How rich thy leafy stem ; tiful beings around—the painted birds, the glit. How soft thy voice when woods are still, tering insect,

And thou singest songs to them."
" With rainbow wings of gauzy pearl,

The orchids have ever been the delight of the
And bodies blue and gold,"

botanist, --such strange forms dressed in purest and all the other beautiful plants-ale insensi- colors—their delicate and transient lite-the ble to the chimes of the Turk's Cap Lily? We quiet and solitary places they grow in-their were not present at the vesper hour, but our strange habits of propagation, calling often the fancy heard the lily bells at evening, calling busy insect from his summer ganbols into their their sisters of the swamp to bow their heads in beautiful cups to scatter the pollen around, voiceless prayer to Him who gives them water, are chapters of deep interest, and by no means and air, and glorious sunshine.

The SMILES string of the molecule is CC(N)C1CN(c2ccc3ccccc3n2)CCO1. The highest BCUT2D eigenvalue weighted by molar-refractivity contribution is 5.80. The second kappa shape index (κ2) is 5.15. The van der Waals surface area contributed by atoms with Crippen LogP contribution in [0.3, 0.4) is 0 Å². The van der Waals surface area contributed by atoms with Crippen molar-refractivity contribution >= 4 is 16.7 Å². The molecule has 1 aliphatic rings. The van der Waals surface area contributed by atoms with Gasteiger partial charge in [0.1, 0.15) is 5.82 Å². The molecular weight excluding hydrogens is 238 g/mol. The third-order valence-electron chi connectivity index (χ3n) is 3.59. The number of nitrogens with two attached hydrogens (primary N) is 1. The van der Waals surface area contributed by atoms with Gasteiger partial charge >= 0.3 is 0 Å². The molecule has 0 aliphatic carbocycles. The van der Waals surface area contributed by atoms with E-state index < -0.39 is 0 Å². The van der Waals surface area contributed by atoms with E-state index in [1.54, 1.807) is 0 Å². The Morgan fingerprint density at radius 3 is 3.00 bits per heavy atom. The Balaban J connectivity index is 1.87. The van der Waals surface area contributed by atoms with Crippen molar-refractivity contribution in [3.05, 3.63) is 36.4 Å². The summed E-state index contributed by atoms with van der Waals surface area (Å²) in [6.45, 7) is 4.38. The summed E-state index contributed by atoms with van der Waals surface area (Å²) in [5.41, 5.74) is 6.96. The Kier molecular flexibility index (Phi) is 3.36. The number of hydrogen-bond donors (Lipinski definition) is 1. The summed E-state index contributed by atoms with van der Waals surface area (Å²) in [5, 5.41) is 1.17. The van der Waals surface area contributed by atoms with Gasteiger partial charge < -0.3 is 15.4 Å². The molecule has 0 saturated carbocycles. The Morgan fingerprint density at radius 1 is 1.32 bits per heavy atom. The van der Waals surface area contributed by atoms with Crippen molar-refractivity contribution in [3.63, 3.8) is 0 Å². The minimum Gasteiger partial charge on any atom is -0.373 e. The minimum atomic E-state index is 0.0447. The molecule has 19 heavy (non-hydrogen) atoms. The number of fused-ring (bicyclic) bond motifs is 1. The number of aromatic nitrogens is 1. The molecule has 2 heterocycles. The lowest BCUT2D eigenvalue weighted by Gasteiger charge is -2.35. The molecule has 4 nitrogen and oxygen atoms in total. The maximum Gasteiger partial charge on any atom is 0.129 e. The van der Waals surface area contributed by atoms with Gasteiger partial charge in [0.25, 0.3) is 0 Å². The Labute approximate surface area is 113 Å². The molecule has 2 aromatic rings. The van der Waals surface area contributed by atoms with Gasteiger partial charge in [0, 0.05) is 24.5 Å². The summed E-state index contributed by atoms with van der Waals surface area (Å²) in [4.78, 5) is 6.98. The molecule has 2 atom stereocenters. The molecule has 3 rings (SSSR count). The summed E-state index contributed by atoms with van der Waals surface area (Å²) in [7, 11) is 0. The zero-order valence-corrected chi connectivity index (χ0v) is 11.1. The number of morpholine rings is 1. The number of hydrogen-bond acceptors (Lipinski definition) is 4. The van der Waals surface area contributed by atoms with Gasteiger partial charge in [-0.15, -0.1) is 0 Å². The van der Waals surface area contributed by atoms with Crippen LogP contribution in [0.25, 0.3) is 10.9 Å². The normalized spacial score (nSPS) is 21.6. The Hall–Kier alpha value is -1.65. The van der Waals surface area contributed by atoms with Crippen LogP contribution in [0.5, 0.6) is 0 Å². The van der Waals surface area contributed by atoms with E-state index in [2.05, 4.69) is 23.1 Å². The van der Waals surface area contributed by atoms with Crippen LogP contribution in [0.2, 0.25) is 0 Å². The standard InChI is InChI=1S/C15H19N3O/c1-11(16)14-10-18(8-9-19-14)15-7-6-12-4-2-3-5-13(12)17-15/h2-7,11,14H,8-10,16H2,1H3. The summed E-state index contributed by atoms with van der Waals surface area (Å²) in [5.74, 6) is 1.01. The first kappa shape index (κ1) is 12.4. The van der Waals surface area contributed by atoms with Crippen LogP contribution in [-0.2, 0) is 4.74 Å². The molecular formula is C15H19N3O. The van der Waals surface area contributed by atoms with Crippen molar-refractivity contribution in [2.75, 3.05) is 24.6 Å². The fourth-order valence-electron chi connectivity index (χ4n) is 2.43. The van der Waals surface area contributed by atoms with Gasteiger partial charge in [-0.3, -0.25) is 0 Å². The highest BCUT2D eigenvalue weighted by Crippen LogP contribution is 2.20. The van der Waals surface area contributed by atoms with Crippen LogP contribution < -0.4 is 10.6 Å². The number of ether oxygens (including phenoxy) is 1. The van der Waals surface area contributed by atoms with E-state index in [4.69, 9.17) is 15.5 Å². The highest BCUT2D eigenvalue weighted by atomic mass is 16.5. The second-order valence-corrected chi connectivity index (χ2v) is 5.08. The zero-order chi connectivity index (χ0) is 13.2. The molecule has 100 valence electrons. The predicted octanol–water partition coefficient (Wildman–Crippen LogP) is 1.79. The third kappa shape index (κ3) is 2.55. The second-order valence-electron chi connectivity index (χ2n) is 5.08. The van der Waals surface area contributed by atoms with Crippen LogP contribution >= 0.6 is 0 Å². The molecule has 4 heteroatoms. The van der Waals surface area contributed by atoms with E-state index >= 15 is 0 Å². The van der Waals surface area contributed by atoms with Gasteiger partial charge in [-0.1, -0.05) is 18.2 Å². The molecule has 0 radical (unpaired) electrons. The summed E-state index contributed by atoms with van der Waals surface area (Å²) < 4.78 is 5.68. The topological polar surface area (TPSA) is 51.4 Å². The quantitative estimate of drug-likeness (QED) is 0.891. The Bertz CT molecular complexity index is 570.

satisfactorily worked out. Our old friends the Droseras grew in the wet The Gympaania tridentata grew rather sand-the filiformis and longifolia-both in plentifully in close companionship with the flower. Polygela lutea and cruciata mingled Rhexia Virginica. The Sclerolepis verticillata their golden and scarlet heads with the white stood quite ihickly in the shallow water, its sin. crowns of Erioca u lon decangulare. Arcyrum gle stem erect and fringed with thickish, linear, stans and Crux Andrea enlivened many spots pointed leaves in many whorls, bearing one

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large head of Aesh colored flowers, was truly a some colorjog matter in chemical solution ; but gem.